Sunday, August 21, 2011

The Limerick

To all who are naturally gifted
My hat I have enviably lifted
They have their own path
That I search for in wrath
Oh, how it seems I have been set adrifted.

Limericks are fun and challenging because you have to fit them into certain structure and meaning format.

There was a young rustic named Mallory,
who drew but a very small salary.
    When he went to the show,
    his purse made him go
to a seat in the uppermost gallery.

There was a Young Person of Smyrna
Whose grandmother threatened to burn her*;
But she seized on the cat,
and said 'Granny, burn that!
You incongruous old woman of Smyrna!'  (Edward Lear)

The standard form of a limerick is a stanza of five lines, with the first, second and fifth usually rhyming with one another and having three feetof three syllables each; and the shorter third and fourth lines also rhyming with each other, but having only two feet of three syllables. The defining "foot" of a limerick's meter is usually the anapaest, (ta-ta-TUM), but limericks can also be considered amphibrachic (ta-TUM-ta).  (from Wikipedia)

For your first attempts stay true to the structure even if the meaning is off, just so you can practive the actual structure. Without the structure your Limericks don't work.

The Haiku

I follow #Haiku on Twitter. People all over the world contribute their thoughts and experiences through short 3 line poems using syllable structure:  5-7-5. Haikus are originally Japanese and they are both easy and offer wonderful insights into our human experience. They can be about anything (traditionally they have a nature theme). Haikus often have a juxtaposition of two ideas or images (juxtaposition is the placing of two things close together for effect.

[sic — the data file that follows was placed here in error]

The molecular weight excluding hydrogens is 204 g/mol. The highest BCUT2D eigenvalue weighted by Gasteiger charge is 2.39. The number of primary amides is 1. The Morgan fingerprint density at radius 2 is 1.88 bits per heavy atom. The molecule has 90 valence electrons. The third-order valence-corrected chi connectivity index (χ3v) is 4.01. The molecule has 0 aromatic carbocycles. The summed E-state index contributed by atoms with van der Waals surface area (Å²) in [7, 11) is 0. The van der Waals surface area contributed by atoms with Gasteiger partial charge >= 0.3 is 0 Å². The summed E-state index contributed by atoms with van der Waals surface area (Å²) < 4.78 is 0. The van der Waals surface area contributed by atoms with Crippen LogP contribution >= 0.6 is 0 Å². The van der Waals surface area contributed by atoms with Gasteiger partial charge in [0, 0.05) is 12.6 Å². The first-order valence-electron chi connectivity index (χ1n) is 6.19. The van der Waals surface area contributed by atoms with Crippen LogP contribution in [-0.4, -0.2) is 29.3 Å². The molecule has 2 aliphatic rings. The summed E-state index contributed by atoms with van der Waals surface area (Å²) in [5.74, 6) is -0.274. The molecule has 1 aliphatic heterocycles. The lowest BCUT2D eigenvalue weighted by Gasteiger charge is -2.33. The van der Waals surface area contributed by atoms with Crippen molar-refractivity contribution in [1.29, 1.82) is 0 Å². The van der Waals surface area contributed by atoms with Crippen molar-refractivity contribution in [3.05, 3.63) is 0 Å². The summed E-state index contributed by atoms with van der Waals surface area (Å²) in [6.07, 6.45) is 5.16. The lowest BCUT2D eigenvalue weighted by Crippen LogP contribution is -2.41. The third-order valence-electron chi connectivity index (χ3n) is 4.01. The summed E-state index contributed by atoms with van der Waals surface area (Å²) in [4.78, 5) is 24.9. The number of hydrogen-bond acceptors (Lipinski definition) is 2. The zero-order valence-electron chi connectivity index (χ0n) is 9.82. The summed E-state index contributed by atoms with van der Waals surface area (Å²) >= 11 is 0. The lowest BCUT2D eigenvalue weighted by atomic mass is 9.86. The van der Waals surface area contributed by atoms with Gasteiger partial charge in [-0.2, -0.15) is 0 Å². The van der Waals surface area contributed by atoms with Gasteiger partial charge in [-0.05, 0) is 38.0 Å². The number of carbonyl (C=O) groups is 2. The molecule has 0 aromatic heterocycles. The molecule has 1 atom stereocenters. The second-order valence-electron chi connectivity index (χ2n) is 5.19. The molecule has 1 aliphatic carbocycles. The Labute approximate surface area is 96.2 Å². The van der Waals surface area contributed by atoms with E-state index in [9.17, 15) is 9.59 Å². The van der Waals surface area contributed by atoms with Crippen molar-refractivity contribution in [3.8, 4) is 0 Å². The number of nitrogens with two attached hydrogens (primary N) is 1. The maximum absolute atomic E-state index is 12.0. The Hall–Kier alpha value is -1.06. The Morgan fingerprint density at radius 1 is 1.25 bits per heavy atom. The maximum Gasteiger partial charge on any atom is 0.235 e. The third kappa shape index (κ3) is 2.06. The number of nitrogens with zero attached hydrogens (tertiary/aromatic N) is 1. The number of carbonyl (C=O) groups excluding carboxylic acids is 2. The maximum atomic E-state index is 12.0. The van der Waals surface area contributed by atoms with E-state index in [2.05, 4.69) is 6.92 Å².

Here are two EXAMPLES: 

My lips long / For the wetness of your touch / My dreams run dry (from Sahrazad528- Twitter)

Notice the contrast between wet and dry and how the dryness implies loss. Also notice that she didn't follow the syllable structure. Here is another. What is the juxtaposition?

Bird song signals dawn /Crickets chirp, cicada's whirl / Nature is noisy! (from josepf Twitter)

Here are some links:

Wikipedia (3 qualities of a haiku)

A good resource on Hakius with some famous Japanese poet masters.

Keep a journal of your haikus. Post your best ones on your blog. You could add a picture for effect- or make a poster with the haiku on the image. Use creative commons for copyright safety.